11. xi. Exportation, importation, or transmission of information or information materials
    12. xii. Certain export transactions that may be considered for authorization under existing regulations and guidelines
  5. Authorizing certain sales and exports from the United States to Cuba. The United States will authorize the export of certain building materials for private residential construction, goods for use by Cuban entrepreneurs, and agricultural equipment for small farmers.
  6. Authorizing the importation of more Cuban goods. Licensed U.S. travelers will be allowed to bring $400 worth of goods from Cuba, but no more than $100 may consist of tobacco and alcohol products.
  7. Facilitating authorized transactions between financial institutions. U.S. financial institutions will be allowed to open correspondent accounts at Cuban financial institutions, which will facilitate the processing of authorized transactions. This will not authorize all the transactions that could be undertaken with those accounts, however. In addition, travelers in Cuba will be allowed to use their U.S. debit and credit cards there. Finally, the regulatory definition of the statutory term "cash in advance" will be revised to clarify that it means "cash before transfer of title," which will allow more efficient financing of authorized trade with Cuba.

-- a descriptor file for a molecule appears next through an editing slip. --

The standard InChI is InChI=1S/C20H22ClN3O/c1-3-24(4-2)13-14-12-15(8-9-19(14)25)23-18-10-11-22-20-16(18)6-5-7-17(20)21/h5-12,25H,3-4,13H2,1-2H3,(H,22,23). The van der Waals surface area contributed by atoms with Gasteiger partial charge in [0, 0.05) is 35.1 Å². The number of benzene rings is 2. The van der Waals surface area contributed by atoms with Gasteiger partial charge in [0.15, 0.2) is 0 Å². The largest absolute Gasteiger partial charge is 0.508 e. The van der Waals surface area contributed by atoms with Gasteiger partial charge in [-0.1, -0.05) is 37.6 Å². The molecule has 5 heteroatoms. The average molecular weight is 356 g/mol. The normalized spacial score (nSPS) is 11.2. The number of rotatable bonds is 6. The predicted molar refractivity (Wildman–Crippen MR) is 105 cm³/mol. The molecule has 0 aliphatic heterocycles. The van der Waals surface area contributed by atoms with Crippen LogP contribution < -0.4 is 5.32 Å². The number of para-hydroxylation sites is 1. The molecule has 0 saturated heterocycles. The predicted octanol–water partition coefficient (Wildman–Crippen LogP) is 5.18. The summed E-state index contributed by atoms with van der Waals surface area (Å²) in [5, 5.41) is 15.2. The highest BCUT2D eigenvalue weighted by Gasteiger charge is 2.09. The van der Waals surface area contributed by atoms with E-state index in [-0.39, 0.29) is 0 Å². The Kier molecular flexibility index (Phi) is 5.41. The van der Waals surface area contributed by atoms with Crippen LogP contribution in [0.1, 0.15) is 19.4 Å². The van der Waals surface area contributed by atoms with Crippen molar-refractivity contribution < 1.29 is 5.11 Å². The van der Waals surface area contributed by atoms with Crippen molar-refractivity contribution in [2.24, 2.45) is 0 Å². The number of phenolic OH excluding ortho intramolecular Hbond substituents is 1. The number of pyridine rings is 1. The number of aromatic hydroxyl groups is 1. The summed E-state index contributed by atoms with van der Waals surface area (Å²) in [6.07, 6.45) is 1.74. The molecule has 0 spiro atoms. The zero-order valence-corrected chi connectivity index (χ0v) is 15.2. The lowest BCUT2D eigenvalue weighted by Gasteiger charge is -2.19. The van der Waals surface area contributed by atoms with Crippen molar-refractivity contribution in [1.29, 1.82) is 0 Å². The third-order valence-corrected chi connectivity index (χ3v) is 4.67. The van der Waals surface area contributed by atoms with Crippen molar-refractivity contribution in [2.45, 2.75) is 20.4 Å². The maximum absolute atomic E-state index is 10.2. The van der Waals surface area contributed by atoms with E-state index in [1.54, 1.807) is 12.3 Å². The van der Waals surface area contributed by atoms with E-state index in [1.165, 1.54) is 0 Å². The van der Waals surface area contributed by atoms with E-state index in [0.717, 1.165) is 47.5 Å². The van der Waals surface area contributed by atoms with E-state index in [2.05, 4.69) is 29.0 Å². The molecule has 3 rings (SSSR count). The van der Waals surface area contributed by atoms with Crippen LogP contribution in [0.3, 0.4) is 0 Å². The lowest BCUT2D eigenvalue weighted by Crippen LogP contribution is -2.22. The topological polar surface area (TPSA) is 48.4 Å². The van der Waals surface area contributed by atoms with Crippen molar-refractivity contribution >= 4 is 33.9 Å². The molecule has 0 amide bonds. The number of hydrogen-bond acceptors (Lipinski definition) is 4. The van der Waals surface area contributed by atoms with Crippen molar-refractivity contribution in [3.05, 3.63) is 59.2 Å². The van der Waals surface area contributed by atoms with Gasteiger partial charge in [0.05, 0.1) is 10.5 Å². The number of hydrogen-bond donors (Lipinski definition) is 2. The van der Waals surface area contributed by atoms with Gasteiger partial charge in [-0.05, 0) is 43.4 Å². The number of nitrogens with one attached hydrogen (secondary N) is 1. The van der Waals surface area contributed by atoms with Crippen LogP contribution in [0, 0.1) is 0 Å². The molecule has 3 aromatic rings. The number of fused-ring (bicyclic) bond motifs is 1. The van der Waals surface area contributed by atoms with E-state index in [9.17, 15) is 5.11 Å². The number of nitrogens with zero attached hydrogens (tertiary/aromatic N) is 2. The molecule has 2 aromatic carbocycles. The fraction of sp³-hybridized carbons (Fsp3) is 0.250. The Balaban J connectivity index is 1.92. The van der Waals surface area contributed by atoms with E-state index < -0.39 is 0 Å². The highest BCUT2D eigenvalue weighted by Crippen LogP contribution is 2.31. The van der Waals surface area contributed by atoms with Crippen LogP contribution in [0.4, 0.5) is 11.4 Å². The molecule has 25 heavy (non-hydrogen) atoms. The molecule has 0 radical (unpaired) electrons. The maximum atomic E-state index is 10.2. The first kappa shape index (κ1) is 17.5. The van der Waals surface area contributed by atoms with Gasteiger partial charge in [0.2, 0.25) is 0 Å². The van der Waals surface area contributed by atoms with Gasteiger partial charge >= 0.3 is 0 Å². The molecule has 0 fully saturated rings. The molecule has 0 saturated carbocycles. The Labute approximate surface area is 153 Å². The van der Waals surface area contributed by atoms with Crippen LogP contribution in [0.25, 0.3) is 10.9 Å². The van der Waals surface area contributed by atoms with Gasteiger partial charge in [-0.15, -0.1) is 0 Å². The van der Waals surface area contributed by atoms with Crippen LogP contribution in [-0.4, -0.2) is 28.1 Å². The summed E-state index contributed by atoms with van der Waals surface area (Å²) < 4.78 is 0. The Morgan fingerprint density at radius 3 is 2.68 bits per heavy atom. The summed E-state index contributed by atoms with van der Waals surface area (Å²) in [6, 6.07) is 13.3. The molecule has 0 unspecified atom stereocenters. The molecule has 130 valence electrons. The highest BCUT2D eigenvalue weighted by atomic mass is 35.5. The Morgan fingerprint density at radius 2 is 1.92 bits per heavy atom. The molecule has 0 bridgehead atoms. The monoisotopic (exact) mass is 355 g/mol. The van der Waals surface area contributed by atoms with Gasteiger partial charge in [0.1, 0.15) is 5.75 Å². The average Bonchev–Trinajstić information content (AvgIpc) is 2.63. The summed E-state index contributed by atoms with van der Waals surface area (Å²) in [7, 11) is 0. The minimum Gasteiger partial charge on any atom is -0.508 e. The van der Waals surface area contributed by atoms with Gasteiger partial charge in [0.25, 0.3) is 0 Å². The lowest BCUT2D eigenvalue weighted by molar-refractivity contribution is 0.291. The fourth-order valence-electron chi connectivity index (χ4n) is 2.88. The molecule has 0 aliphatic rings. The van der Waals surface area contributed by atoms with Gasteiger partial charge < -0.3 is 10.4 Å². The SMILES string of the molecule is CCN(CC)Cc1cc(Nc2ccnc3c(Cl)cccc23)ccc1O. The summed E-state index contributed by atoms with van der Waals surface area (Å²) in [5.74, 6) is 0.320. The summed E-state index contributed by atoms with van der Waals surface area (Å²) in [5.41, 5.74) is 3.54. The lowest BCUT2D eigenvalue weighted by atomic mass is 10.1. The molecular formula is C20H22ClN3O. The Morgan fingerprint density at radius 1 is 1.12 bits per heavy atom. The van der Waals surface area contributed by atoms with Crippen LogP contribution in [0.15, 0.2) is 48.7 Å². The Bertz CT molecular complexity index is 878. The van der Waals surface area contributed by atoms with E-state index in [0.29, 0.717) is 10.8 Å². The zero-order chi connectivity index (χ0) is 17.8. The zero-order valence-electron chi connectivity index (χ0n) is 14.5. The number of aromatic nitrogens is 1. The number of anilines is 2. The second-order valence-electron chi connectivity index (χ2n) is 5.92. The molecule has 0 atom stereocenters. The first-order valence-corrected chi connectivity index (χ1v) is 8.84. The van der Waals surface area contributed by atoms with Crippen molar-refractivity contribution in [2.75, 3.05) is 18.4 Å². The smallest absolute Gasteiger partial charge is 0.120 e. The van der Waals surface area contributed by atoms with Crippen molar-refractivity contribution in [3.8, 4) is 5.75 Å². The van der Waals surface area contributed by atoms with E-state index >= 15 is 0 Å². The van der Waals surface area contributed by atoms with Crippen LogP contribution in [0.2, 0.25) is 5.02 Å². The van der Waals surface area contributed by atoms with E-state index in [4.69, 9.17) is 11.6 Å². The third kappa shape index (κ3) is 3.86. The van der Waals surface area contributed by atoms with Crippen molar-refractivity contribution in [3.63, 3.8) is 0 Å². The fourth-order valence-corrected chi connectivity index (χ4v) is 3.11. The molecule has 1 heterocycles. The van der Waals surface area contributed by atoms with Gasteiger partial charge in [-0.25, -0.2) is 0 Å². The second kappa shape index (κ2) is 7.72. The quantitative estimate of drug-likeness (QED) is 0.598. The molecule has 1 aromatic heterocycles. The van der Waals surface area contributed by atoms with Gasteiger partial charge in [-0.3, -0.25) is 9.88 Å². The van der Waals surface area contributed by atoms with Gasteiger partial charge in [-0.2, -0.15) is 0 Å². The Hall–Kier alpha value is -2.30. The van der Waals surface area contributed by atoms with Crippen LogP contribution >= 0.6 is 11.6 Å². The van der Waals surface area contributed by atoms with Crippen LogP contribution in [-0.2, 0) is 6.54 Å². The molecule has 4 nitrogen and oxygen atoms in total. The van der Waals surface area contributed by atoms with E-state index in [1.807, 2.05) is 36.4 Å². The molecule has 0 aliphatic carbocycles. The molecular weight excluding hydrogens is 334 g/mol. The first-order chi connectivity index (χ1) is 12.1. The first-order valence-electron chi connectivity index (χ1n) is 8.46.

8. Improving telecommunications services in Cuba. The United States will authorize the commercial export of certain telecommunications equipment, including the commercial sale of consumer communications devices, and related software, hardware, and services. Telecommunications providers will be allowed to develop infrastructure in Cuba to provide commercial telecommunications and Internet services.
  9. Allowing U.S.-owned or –controlled entities to provide services to Cubans. The U.S. government will generally license U.S.-owned or –controlled entities to provide services to, or engage in financial transactions with, Cuban individuals in third countries. Moreover, Cuban nationals who have relocated outside of Cuba will have their U.S. bank accounts unblocked, and foreign vessels will be allowed to enter the United States after engaging in certain humanitarian trade with Cuba.

None of the announced changes will take effect until new regulations are issued. OFAC will implement changes to its Cuban Assets Control Regulations in the near future. Similarly, the U.S. Department of Commerce will amend the Export Administration Regulations to expand its commercial diplomacy. Secretary Kerry has already asked his team to review Cuba's designation as a State Sponsor of Terrorism. These U.S. agencies will likely amend some of their regulations in the coming weeks.

These amendments will probably create significant opportunities for people, businesses, and organizations that seek to establish or expand their commercial ties to Cuba, and the related rulemaking should therefore be closely monitored. You can find the White House's page on U.S.-Cuban policy here.

This article is presented for informational purposes only and is not intended to constitute legal advice.